But in Islendingabok I can check out any other Icelander and see how I am related to him/her. Almost all of us are related to each other, some distant, some close. It's brilliant!
Best regards, Hulda
P.S. This big database is also used in medical science, i.e. to find chromosomes that are carrying various diseases from one generation to another. H


Posted by:

r steele
07 Aug 2010

parents: alexander williams; Mamie H whitehead both born 1913 marion al.


Posted by:

douglas Kraak
07 Aug 2010

No thanks. I don't want the Mormons having any of my information. It would be nice to have a genealogy group without the religious intonations and who will ultimately use the information to their advantage.

EDITOR'S NOTE: I'm not a Mormon, but it's always been my impression that the LDS church was doing a good thing by offering their genealogy databases online for free. Do you have any information that might suggest otherwise?


Posted by:

Pam
08 Aug 2010

Does the LDS church, whose information the above draws upon, then collect the information one inputs in order to extend the data base? Any way to find out?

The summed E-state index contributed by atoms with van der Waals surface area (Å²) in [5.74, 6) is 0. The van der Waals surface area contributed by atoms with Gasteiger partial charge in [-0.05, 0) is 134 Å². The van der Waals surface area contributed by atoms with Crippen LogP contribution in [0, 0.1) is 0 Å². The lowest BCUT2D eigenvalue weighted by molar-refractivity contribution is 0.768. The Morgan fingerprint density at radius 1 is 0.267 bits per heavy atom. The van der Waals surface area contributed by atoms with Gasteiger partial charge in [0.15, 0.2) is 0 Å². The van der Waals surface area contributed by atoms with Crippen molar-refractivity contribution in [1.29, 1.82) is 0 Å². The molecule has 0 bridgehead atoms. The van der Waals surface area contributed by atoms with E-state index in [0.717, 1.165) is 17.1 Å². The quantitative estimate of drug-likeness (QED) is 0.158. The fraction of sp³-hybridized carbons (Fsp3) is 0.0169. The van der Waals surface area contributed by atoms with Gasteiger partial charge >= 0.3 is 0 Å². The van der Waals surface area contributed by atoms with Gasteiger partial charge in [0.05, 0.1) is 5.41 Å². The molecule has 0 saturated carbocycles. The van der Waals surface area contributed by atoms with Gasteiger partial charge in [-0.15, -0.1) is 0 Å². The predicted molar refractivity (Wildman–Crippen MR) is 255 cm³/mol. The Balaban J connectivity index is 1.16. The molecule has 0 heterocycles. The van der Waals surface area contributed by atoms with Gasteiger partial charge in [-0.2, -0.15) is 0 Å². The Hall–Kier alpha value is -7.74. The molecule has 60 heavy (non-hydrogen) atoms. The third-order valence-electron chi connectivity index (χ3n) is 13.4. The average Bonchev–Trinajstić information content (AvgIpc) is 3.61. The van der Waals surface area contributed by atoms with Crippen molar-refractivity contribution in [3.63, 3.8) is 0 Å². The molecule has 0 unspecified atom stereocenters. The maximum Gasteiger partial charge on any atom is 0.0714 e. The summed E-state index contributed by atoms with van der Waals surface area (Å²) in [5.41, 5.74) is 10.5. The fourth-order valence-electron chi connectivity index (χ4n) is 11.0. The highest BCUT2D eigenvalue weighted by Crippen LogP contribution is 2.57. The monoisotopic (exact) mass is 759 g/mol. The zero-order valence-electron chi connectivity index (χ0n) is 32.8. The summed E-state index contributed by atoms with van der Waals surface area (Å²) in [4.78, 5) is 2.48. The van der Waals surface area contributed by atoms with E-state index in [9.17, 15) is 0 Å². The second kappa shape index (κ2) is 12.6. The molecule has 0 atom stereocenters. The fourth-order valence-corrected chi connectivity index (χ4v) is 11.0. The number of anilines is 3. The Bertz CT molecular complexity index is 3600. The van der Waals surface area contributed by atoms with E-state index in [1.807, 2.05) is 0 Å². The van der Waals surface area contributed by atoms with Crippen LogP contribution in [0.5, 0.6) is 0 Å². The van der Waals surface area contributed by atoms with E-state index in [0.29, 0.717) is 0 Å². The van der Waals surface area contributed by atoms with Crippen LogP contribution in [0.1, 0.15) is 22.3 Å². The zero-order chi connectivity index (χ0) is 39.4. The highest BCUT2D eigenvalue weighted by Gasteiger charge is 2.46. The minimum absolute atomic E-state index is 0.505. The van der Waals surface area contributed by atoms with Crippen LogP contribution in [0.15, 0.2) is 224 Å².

Posted by:

Michael
11 Aug 2010

Do they have a site in Europe for people that lived in Eastern Europe ( Romania)?


Posted by:

Tom Bullock
12 Aug 2010

I have been using Legacy Family Tree free version for several years and find it hugely powerful, very effective in keeping track of all the different persons in the family, especially as I go back in time, but also as my children add spouses and their own children. Great aid for remembering birth dates, and preparation for family reunions. Here is the web site: http://legacyfamilytree.com/


Posted by:

Bob Krampetz
31 Dec 2011

Just tried it, it want's my "new.familysearch" ID, but that is only being given to LDS members.. You need to update your page.

EDITOR'S NOTE: Do you mean FamilySearch.org? I just did several searches there and it didn't ask me for anything like that.